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Mario Batali believes that olive oil is as precious as gold, shorts are acceptable attire for every season and food, like most things, is best when left to its own simple beauty.
Mario Batali believes that olive oil is as precious as gold, shorts are acceptable attire for every season and food, like most things, is best when left to its own simple beauty. To that end, Mario creates magic night after night in his many New York City Italian hot spots, the flagship of which is Babbo Ristorante e Enoteca, an award-winning Greenwich Village restaurant where Mario has seamlessly combined traditional Italian principles with intelligent culinary adventure since June 1998.
Raised in Seattle, Mario initially studied the golden age of Spanish theater at Rutgers University. Soon after graduating, he took his first bite of culinary training at Le Cordon Bleu in London, from which he withdrew almost immediately due to a "lack of interest." An apprenticeship with London’s legendary chef Marco Pierre White and three years of intense culinary training in the Northern Italian village of Borgo Capanne (population 200) gave him the essential skills and knowledge to return to his native U.S., anxious to plant his orange-clogged feet firmly in the Italian restaurant business.
Always eager to educate the masses about Italian cuisine, Mario hosts two Food Network programs, Molto Mario and Ciao America. He also engages in fierce culinary battles in the Food Network series Iron Chef America. Mario has authored Simple Italian Food (Clarkson Potter, 1998), Mario Batali Holiday Food (Clarkson Potter, 2000) and The Babbo Cookbook (Clarkson Potter, 2002). His latest book Molto Italiano-327Simple Italian Recipes (Ecco, 2005) is his most ambitious cookbook to date.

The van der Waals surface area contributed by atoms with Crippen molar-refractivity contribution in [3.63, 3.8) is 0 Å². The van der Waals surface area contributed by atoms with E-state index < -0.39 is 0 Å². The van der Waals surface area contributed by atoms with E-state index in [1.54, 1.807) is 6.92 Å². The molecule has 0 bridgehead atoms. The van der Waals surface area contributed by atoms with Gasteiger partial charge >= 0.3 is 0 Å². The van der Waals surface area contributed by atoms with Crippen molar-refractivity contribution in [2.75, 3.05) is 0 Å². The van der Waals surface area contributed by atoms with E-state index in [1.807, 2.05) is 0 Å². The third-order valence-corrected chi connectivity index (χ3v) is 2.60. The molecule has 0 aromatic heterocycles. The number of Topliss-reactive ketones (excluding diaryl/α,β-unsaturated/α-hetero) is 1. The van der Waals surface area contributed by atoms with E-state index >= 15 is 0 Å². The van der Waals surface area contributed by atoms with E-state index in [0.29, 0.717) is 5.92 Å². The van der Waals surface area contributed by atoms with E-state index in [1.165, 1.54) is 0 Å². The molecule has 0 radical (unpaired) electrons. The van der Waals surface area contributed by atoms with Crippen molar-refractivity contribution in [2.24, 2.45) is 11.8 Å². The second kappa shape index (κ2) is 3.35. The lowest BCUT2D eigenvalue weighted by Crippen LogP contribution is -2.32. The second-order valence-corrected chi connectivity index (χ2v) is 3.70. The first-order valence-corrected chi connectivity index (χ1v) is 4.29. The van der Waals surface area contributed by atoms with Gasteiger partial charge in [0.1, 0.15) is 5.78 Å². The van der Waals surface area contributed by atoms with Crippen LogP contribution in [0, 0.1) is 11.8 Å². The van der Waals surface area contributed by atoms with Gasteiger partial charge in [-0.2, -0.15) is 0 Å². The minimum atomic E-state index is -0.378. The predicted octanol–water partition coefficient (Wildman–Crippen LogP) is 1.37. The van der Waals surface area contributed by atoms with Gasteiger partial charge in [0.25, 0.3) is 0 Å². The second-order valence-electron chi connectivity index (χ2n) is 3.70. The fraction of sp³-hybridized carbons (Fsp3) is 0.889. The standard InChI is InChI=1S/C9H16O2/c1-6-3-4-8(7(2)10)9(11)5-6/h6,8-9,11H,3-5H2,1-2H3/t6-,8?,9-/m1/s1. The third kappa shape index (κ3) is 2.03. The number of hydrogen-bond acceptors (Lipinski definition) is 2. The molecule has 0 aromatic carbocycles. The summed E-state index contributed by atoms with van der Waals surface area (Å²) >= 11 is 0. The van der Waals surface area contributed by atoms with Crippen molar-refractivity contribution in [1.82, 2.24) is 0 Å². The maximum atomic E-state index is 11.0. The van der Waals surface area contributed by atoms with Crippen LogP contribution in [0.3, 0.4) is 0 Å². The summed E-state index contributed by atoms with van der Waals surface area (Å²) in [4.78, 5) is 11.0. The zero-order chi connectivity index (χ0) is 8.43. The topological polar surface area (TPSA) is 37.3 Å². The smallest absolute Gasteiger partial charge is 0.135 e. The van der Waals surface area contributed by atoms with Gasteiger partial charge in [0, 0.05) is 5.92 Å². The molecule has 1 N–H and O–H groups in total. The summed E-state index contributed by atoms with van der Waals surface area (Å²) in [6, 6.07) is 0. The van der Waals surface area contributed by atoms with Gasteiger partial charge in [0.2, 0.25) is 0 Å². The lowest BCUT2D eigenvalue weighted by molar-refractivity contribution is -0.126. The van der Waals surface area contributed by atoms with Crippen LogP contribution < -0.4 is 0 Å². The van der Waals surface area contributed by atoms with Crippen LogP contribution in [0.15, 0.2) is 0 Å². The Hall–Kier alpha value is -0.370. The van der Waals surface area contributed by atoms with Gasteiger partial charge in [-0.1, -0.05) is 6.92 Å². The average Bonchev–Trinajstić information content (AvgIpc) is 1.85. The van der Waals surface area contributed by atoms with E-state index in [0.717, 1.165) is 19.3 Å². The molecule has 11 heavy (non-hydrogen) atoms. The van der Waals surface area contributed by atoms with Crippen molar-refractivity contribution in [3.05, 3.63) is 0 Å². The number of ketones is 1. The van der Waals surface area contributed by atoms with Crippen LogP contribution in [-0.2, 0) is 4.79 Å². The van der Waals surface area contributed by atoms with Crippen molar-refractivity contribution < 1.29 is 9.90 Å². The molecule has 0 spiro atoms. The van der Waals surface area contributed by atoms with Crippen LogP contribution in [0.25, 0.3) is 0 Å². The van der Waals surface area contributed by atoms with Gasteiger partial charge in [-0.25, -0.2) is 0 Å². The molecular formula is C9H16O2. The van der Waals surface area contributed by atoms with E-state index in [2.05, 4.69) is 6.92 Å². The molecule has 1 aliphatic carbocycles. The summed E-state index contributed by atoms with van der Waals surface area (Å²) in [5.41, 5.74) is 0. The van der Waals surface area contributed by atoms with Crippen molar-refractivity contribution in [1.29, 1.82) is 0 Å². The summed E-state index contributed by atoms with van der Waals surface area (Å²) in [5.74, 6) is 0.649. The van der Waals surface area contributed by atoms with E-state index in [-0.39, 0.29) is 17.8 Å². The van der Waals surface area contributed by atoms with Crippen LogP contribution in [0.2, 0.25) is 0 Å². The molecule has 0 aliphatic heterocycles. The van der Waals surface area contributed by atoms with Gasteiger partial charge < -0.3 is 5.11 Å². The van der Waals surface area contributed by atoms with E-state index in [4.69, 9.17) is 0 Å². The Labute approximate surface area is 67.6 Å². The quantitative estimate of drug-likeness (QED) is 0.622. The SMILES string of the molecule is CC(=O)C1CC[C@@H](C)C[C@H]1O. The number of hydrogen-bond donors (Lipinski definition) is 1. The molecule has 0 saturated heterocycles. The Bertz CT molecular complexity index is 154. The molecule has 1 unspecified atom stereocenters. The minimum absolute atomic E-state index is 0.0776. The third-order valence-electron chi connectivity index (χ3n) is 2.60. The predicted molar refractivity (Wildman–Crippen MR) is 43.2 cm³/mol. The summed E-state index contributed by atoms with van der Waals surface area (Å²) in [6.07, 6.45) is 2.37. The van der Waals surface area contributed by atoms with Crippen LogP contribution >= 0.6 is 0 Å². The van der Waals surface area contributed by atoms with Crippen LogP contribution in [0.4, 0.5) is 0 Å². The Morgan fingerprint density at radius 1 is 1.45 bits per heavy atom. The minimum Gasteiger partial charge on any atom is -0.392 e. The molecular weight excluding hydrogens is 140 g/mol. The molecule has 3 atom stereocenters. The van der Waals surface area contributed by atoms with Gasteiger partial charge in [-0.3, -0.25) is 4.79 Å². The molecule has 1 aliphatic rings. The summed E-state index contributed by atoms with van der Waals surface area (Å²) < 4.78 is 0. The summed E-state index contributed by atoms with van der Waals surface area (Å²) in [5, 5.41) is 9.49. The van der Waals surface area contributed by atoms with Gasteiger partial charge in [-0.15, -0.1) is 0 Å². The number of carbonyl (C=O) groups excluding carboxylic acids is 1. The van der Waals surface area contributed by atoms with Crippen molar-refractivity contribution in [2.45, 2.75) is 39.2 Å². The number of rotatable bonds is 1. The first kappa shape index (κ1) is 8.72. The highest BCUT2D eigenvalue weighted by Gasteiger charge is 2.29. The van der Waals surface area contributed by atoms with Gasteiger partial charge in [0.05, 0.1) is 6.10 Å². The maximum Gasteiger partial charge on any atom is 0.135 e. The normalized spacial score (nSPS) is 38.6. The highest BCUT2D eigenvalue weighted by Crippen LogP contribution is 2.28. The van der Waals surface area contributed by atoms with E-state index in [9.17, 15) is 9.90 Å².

Among his many accolades, Mario was named Man of the Year in the chef category by GQ in 1999. In 2002 he won the James Beard Foundation's Best Chef: New York City award and in 2005 the James Beard Foundation awarded Mario Outstanding Chef of the Year. Mario is also one of the recipients of the 2001 D'Artagnan Cervena Who's Who of Food & Beverage in America, a prestigious lifetime achievement award.
In addition to Babbo, Mario also owns Lupa, a Roman-style trattoria in Greenwich Village, and Italian Wine Merchants, a wine shop off Union Square. Esca, a southern Italian seafood trattoria, opened near the Theater District in April 2000 and in January 2003, Mario and partner Joseph Bastianich opened another downtown eatery, Otto Enoteca Pizzeria, located near historic Washington Square Park. Mario and Bastianich went on to open Bistro du Vent, which serves southern French fare around the corner from Esca. In the winter of 2005, the duo opened Del Posto, a high-end Italian spot in the trendy Meatpacking District.
Mario splits his time between New York City’s Greenwich Village and Northport, Michigan with his wife Susi Cahn of Coach Dairy Goat Farm, and their two sons, Benno and Leo.
Iron Chef America Profile:
Restaurants: Babbo, Lupa, Otto, Esca, Casa Mono, Bar Jamon, Bistro Du Vent, Del Posto
Cuisine: Italian, Spanish, and French
Interests: Family, travel, golf
Ideal secret ingredient: Seafood
Culinary inspirations: Alain Ducasse, Emeril Lagasse, Bobby Flay, Wolfgang Puck, Jeremiah Tower, Alice Waters
Ideal judge: Bart Starr or Jeremiah Tower, two of my heroes
Culinary secret weapon: Vin cotto or balsamic vinegar
Favorite restaurant: Pearl Oyster, Mesa Grill, or Gray’s Papaya
Favorite food: Anything anyone else makes
Food you won’t go near: Durian
Weirdest thing you've ever eaten: Fried grasshoppers
Favorite food destination: Bologna for lasagna, Brodo for tortellini
Alternative dream job: Pool boy in Malibu